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The Adjective Clause

The adjective clause, as we have before seen, performs the office of an adjective.

1. The man, who lives opposite, is the mayor of the city.

2. That is the place where Hawthorne wrote the "Blithedale Romance.

3. He gave the book, which he had purchased, to his brother John.

4. There shall not be left one stone upon another, that shall not be thrown down.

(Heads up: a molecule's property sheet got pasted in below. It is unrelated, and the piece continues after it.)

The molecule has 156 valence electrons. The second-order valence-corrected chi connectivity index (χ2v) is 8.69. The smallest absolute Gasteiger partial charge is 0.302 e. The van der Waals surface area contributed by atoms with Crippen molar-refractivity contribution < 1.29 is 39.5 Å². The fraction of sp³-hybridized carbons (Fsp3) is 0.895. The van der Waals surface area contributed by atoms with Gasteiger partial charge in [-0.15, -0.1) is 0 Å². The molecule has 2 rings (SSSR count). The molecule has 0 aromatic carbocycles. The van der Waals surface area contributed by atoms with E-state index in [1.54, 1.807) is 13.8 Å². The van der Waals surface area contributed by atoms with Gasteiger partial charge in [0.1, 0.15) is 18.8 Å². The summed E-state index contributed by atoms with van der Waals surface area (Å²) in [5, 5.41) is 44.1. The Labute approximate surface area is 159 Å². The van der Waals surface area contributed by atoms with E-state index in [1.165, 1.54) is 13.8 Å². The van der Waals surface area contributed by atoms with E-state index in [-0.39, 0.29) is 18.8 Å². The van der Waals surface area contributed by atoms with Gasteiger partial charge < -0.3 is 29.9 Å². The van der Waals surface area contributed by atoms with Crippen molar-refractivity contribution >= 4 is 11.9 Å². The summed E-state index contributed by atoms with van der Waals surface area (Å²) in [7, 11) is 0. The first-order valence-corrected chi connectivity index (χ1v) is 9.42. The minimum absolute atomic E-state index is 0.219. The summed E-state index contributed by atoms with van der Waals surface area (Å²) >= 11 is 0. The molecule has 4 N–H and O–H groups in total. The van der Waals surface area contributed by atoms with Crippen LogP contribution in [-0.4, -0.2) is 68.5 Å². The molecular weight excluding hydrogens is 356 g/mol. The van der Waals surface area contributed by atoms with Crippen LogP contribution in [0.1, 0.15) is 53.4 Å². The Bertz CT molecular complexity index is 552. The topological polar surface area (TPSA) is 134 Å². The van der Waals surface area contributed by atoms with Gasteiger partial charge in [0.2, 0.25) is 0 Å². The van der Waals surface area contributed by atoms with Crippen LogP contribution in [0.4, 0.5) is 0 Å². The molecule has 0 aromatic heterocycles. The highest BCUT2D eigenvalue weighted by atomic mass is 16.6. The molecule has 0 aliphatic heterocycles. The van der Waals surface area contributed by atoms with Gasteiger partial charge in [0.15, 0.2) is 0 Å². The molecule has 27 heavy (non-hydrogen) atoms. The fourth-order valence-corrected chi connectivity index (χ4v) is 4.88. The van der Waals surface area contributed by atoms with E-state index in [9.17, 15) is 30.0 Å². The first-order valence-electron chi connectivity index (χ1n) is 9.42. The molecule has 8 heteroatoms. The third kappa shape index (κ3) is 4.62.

It is evident from these sentences that the adjective clause may modify a noun in any part of a sentence, either in the subject or the predicate.

When a clause modifies a noun or its equivalent it is an adjective clause.

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